I'm always ambivalent about writing a "bad review." Why bother? And how does it fit in with what the dharma teaches us about "right speech"? Better to remain silent, perhaps, than to tell what I perceive to be the truth. Still, we're also taught to avoid doing harm, and my small voice will certainly not prove harmful to this best-selling giant of the publishing world. Besides, right speech surely does not mean to be uncritical. What if one sees a friend behaving badly? Is it not an act of friendship to let him know?
These thoughts arise as I close the last, disappointing page of a book by James Patterson. Double Cross was published in 2007 (I come to it late, obviously) and was sold at the time for $29.99, hard cover. I picked up my copy for 25 cents at the used bookstore down below the Laguna Beach public library, where I often go when I'm looking for a few hours of escape reading--and regular readers know that I love the mystery-thriller genre, and have even written a couple of them myself.
I should have known from the first couple of pages that this was a badly written book. I correct myself: I did know it. I recognized the false note from the start. It's best described as an absence of authenticity, a dishonesty in the writing of which it can only be said, in the cliche used by Supreme Court Justice Potter Stuart when speaking of obscenity, "I know it when I see it." There's something in the way a paragraph is written that tells me whether it actually needs to have been written. Do you know what I mean? You can sense when a writer is simply going through the motions to churn out another book--or make another million. The thing is market-driven, rather than coming from the heart and mind. It's brain stuff: how do I put this thing together?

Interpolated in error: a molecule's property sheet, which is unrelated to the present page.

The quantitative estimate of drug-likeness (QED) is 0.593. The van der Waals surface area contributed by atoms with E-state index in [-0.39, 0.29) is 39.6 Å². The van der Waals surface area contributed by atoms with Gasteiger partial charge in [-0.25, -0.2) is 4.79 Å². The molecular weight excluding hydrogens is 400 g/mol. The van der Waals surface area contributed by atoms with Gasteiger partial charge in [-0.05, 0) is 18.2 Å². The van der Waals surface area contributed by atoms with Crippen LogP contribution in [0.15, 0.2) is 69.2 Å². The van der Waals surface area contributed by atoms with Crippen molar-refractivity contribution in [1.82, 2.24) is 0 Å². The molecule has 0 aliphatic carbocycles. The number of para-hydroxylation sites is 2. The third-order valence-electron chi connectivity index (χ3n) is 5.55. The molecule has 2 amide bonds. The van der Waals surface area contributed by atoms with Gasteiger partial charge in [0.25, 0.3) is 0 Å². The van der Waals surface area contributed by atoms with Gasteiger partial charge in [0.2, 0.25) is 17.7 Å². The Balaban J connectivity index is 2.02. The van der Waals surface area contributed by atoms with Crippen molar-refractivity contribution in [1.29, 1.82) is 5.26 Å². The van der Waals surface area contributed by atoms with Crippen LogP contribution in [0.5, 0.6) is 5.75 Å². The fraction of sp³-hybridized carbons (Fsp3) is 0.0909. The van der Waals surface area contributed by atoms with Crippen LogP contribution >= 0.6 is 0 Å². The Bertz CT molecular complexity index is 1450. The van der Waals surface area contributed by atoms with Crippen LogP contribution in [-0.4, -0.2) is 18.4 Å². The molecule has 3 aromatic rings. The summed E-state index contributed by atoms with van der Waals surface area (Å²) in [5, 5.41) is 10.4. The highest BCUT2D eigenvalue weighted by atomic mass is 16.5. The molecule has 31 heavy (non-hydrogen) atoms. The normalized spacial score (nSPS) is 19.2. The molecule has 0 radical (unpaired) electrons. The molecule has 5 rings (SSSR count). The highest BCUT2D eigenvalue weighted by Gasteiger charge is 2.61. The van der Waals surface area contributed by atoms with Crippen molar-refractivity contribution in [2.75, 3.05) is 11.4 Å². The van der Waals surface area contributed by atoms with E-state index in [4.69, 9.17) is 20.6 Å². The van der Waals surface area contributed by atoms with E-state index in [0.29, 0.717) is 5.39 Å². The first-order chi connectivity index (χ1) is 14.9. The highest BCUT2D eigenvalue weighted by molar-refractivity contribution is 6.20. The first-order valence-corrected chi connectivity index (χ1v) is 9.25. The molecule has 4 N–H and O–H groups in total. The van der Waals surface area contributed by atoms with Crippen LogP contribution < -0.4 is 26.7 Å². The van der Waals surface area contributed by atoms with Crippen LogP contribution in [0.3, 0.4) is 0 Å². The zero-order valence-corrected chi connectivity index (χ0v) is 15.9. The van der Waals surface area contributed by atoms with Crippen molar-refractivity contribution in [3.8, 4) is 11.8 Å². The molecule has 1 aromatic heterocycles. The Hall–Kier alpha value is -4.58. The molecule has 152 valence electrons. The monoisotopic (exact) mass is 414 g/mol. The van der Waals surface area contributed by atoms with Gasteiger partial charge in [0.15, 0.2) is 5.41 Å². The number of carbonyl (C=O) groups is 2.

So why did I read on? Because I'm a sucker for a story, even a bad story. I keep turning the pages, and I suppose that Patterson gets (reluctant!) credit for keeping me at it. I want to know how it all turns out. Still, to be truthful, his story strains credulity beyond the breaking point. It is, frankly, not only unbelievable, it's absurd. Impossible to believe that his "characters"--poor cardboard creatures that they are--would behave in the way they are required to do by his authorial manipulation. Impossible to conceive of law enforcement "experts" so naive, so readily deceived, so incompetent, unless in the service of a crime writer's "story." And the lead character, this Cross, whose insights into his patients' neuroses are so uniformed and crude, is supposed to be a knowledge practicing psychologist? And this is not to mention the dreadful, embarrassingly coy love scenes, the phony suspense, the stilted dialogue, the cliches...
Ah, well. But the crowning insult, for me--as I say, I always want to know the end of the story--was to have allowed myself to be conned into tolerating all this, only to reach the final pages and find myself betrayed on the conventional agreement between author and reader to provide a satisfactory resolution. In this case, a sub-category of evil-doers was indeed revealed and dealt with; but the plotter-in-chief, whose pawns they turned out to be, was allowed to escape the clutches of our heroes--presumably to allow the author to write a sequel "bestseller," one which I do not plan to read. It's the reader of this book who ends up feeling "double-crossed."
Let that be a lesson to me. Remember that name, James Patterson. Do not pick up another book of his at the second-hand bookstore. If you happen to do so, in a mindless moment, return it at once and pick up another thriller by someone else, no matter who. It surely won't be quite as bad as this one, for which my 25 cents was too great a price.
There. To satisfy my respect for the dharma, I send out goodwill to James Patterson, the author, along with my wishes that he find true happiness in his life. And I mean it. Really.